PHP: Arrays, associative arrays, and objects

A programmer can’t get by with simple variables alone.  Sometimes you need other tools.  Let’s take a look at three options that you have.

Arrays can be defined like

<?php
    $names = array('Joe', 'Steve', 'Jen', 'David');
?>

… or can be defined like

<?php
    $names[] = 'Joe';
    $names[] = 'Steve';
    $names[] = 'Jen';
    $names[] = 'David';
?>

… but defining a variable alone, won’t help you much.  You need to be able to see what the current value is, now.  Unfortunately, it wouldn’t help to simply echo your new array.  There is an alternative, though.  You can use print_r().

<?php
    $names[] = 'Joe';
    $names[] = 'Steve';
    $names[] = 'Jen';
    $names[] = 'David';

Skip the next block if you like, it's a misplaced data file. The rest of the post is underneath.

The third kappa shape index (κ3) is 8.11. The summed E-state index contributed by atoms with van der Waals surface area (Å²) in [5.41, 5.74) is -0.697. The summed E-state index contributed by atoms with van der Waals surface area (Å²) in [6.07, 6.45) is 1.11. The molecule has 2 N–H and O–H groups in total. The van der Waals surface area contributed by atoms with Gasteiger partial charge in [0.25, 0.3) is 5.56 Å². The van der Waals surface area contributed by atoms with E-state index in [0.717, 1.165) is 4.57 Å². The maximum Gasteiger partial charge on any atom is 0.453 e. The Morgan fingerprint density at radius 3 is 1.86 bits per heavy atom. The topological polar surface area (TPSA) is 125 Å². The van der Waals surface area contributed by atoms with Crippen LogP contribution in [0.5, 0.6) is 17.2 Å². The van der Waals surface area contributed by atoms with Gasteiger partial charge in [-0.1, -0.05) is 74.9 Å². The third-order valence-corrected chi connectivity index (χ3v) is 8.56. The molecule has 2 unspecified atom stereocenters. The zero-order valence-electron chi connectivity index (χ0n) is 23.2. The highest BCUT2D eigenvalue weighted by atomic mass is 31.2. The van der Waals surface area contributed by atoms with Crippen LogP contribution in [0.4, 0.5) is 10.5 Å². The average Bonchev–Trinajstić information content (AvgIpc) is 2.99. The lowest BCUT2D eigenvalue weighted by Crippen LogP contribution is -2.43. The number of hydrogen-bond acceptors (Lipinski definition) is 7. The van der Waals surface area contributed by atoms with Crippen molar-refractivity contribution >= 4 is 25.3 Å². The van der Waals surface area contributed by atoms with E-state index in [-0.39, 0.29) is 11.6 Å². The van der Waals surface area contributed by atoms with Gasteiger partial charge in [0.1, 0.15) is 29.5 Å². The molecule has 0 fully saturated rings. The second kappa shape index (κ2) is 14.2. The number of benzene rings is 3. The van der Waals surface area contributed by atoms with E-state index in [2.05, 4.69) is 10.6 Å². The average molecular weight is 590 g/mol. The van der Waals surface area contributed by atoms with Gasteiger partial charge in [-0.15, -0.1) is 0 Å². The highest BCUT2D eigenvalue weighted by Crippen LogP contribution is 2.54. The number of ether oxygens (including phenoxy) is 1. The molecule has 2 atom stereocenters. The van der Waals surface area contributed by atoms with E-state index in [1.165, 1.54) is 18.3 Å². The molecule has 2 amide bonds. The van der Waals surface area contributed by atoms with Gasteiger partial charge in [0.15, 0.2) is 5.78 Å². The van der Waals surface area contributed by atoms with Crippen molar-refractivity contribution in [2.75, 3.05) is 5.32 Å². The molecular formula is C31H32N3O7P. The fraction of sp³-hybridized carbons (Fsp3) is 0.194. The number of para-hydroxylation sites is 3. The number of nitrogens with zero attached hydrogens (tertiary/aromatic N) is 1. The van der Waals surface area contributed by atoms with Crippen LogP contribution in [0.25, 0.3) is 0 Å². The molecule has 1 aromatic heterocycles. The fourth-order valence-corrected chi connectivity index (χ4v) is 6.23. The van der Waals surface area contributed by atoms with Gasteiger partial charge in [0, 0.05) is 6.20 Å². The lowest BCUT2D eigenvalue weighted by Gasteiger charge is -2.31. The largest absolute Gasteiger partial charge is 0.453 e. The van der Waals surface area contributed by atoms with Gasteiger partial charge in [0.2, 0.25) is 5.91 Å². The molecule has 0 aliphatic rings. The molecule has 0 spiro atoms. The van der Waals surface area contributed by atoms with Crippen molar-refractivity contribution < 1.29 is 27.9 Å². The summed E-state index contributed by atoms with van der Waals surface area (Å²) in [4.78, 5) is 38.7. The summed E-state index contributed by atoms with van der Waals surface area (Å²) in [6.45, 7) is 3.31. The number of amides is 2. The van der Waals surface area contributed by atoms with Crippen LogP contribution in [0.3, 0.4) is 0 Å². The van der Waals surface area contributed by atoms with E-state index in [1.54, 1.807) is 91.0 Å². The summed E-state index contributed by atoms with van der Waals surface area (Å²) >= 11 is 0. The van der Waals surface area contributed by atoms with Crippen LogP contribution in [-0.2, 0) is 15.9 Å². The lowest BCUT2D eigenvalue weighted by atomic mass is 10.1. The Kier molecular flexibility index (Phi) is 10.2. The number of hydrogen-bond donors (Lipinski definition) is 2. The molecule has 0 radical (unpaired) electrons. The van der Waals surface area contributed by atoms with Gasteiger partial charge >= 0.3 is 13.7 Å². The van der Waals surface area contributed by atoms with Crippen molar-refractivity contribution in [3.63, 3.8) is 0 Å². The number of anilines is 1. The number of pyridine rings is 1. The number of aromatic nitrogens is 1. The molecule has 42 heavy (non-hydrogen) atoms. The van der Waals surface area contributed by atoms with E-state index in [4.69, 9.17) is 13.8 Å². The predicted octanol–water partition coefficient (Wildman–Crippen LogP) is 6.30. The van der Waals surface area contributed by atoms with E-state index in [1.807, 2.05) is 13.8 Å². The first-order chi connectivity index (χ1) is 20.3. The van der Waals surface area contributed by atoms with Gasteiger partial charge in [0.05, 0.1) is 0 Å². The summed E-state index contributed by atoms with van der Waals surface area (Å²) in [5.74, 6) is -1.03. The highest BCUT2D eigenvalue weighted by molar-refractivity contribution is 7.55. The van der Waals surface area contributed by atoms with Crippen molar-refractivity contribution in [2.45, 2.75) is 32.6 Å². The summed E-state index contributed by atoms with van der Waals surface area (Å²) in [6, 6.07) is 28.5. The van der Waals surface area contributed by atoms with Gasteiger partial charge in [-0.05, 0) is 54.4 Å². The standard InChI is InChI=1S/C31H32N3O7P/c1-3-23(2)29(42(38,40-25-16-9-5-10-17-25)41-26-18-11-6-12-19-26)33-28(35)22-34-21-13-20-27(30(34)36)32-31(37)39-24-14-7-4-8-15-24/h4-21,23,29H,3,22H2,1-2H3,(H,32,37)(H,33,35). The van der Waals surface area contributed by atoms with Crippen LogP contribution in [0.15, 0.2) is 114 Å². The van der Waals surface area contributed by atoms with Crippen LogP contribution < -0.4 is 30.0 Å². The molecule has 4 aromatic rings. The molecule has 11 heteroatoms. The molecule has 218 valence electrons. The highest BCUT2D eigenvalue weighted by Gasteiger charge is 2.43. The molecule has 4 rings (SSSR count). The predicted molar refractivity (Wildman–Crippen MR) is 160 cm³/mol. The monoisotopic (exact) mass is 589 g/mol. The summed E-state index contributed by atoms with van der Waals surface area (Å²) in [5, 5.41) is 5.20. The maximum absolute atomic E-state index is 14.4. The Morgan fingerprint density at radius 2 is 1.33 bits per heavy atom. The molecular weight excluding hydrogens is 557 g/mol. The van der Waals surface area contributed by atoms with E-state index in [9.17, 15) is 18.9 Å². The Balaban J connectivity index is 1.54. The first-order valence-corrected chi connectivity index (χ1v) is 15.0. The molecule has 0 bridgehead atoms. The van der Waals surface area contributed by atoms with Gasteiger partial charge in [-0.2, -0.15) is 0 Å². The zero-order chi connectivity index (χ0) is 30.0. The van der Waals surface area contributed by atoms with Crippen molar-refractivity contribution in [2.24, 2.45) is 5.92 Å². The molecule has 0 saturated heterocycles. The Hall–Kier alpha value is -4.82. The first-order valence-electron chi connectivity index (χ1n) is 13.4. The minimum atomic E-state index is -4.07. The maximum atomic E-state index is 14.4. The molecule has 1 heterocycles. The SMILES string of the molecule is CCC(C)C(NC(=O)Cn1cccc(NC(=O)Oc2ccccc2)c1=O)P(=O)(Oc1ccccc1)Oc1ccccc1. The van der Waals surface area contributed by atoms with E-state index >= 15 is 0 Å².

print_r($names);
?>

If you only wanted to target one item in the array, you could do this, though …

<?php
    $names[] = 'Joe';
    $names[] = 'Steve';
    $names[] = 'Jen';
    $names[] = 'David';

    echo $names[0];
?>

Associative arrays are similar to normal arrays but instead of index numbers, you can use words.

<?php
    $colors = array('apple' => 'red',
                    'cheese' => 'white',
                    'leaf' => 'green');
    print_r($colors);
?>

You can reference your associative array elements like

<?php
    $colors = array('apple' => 'red',
                    'cheese' => 'white',
                    'leaf' => 'green');
    echo "Your cheese is {$colors[cheese]}.";
?>

PHP, unlike most languages that I have worked with in the past, doesn’t have a struct data type.  This is annoying but it sounds like PHP people get around that by using objects where you would normally use a struct.  An example would be

<?php
    class person {
        public $hair;
        public $eyes;
        public $gender;
    }
    
    $joe = new person();
    $joe->hair = 'brown';
    $joe->eyes = 'blue';
    $joe->gender = 'male';

    print_r($joe);
?>

I seems like it would work alright.

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